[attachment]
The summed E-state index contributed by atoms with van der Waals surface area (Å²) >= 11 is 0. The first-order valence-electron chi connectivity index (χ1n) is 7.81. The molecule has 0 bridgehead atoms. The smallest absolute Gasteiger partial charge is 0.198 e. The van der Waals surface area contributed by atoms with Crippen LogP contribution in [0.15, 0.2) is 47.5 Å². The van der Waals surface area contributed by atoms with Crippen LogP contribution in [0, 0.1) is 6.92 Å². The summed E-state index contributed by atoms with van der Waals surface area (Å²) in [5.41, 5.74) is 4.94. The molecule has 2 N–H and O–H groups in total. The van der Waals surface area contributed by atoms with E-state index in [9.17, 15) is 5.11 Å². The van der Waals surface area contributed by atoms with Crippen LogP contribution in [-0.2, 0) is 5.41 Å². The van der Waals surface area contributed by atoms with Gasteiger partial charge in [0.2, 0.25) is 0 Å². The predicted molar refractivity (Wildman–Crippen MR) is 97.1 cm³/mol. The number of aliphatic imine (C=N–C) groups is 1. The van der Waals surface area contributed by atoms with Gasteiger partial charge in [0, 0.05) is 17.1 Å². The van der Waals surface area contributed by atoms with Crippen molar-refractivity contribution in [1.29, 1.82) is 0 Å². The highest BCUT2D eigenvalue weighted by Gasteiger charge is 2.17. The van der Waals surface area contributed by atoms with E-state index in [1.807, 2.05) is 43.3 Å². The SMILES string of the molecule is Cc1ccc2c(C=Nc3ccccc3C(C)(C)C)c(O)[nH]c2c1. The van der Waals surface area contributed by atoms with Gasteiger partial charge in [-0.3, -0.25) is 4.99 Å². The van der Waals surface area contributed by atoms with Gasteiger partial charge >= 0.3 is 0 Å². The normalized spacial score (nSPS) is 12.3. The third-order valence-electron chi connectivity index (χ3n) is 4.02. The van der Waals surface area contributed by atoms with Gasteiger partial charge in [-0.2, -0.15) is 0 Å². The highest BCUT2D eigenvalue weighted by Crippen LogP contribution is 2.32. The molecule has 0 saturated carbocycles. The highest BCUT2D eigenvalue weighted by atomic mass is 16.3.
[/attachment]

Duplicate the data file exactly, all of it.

The summed E-state index contributed by atoms with van der Waals surface area (Å²) >= 11 is 0. The first-order valence-electron chi connectivity index (χ1n) is 7.81. The molecule has 0 bridgehead atoms. The smallest absolute Gasteiger partial charge is 0.198 e. The van der Waals surface area contributed by atoms with Crippen LogP contribution in [0.15, 0.2) is 47.5 Å². The van der Waals surface area contributed by atoms with Crippen LogP contribution in [0, 0.1) is 6.92 Å². The summed E-state index contributed by atoms with van der Waals surface area (Å²) in [5.41, 5.74) is 4.94. The molecule has 2 N–H and O–H groups in total. The van der Waals surface area contributed by atoms with E-state index in [9.17, 15) is 5.11 Å². The van der Waals surface area contributed by atoms with Crippen LogP contribution in [-0.2, 0) is 5.41 Å². The van der Waals surface area contributed by atoms with Gasteiger partial charge in [0.2, 0.25) is 0 Å². The predicted molar refractivity (Wildman–Crippen MR) is 97.1 cm³/mol. The number of aliphatic imine (C=N–C) groups is 1. The van der Waals surface area contributed by atoms with Gasteiger partial charge in [0, 0.05) is 17.1 Å². The van der Waals surface area contributed by atoms with Crippen molar-refractivity contribution in [1.29, 1.82) is 0 Å². The highest BCUT2D eigenvalue weighted by Gasteiger charge is 2.17. The van der Waals surface area contributed by atoms with E-state index in [1.807, 2.05) is 43.3 Å². The SMILES string of the molecule is Cc1ccc2c(C=Nc3ccccc3C(C)(C)C)c(O)[nH]c2c1. The van der Waals surface area contributed by atoms with Gasteiger partial charge in [-0.3, -0.25) is 4.99 Å². The van der Waals surface area contributed by atoms with Gasteiger partial charge >= 0.3 is 0 Å². The normalized spacial score (nSPS) is 12.3. The third-order valence-electron chi connectivity index (χ3n) is 4.02. The van der Waals surface area contributed by atoms with Gasteiger partial charge in [-0.2, -0.15) is 0 Å². The highest BCUT2D eigenvalue weighted by Crippen LogP contribution is 2.32. The molecule has 0 saturated carbocycles. The highest BCUT2D eigenvalue weighted by atomic mass is 16.3.